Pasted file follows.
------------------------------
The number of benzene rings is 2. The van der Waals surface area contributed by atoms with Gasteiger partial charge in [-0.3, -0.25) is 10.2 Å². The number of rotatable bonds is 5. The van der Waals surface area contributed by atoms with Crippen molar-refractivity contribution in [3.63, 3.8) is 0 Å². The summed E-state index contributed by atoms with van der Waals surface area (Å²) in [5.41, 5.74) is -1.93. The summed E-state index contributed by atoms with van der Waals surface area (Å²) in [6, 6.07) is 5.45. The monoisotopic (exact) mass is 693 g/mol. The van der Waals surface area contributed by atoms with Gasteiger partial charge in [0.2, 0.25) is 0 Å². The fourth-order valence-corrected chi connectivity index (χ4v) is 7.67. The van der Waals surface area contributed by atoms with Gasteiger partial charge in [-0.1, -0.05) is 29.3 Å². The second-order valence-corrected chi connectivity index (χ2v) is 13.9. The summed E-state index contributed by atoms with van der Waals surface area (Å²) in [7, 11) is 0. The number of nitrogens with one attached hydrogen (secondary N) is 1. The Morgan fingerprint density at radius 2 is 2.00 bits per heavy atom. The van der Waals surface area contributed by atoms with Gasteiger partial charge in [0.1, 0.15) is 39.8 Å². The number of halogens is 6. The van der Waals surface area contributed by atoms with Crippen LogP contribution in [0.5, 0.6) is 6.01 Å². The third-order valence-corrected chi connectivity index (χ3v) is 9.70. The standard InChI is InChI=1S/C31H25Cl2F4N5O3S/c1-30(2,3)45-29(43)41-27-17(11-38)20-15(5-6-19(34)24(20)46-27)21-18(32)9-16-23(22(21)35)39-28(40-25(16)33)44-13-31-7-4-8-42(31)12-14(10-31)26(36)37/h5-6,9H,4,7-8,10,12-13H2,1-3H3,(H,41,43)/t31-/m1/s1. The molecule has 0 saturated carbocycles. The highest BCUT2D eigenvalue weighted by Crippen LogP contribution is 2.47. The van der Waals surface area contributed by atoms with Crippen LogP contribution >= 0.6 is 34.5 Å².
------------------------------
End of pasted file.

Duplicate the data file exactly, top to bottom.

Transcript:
The number of benzene rings is 2. The van der Waals surface area contributed by atoms with Gasteiger partial charge in [-0.3, -0.25) is 10.2 Å². The number of rotatable bonds is 5. The van der Waals surface area contributed by atoms with Crippen molar-refractivity contribution in [3.63, 3.8) is 0 Å². The summed E-state index contributed by atoms with van der Waals surface area (Å²) in [5.41, 5.74) is -1.93. The summed E-state index contributed by atoms with van der Waals surface area (Å²) in [6, 6.07) is 5.45. The monoisotopic (exact) mass is 693 g/mol. The van der Waals surface area contributed by atoms with Gasteiger partial charge in [0.2, 0.25) is 0 Å². The fourth-order valence-corrected chi connectivity index (χ4v) is 7.67. The van der Waals surface area contributed by atoms with Gasteiger partial charge in [-0.1, -0.05) is 29.3 Å². The second-order valence-corrected chi connectivity index (χ2v) is 13.9. The summed E-state index contributed by atoms with van der Waals surface area (Å²) in [7, 11) is 0. The number of nitrogens with one attached hydrogen (secondary N) is 1. The Morgan fingerprint density at radius 2 is 2.00 bits per heavy atom. The van der Waals surface area contributed by atoms with Gasteiger partial charge in [0.1, 0.15) is 39.8 Å². The number of halogens is 6. The van der Waals surface area contributed by atoms with Crippen LogP contribution in [0.5, 0.6) is 6.01 Å². The third-order valence-corrected chi connectivity index (χ3v) is 9.70. The standard InChI is InChI=1S/C31H25Cl2F4N5O3S/c1-30(2,3)45-29(43)41-27-17(11-38)20-15(5-6-19(34)24(20)46-27)21-18(32)9-16-23(22(21)35)39-28(40-25(16)33)44-13-31-7-4-8-42(31)12-14(10-31)26(36)37/h5-6,9H,4,7-8,10,12-13H2,1-3H3,(H,41,43)/t31-/m1/s1. The molecule has 0 saturated carbocycles. The highest BCUT2D eigenvalue weighted by Crippen LogP contribution is 2.47. The van der Waals surface area contributed by atoms with Crippen LogP contribution >= 0.6 is 34.5 Å².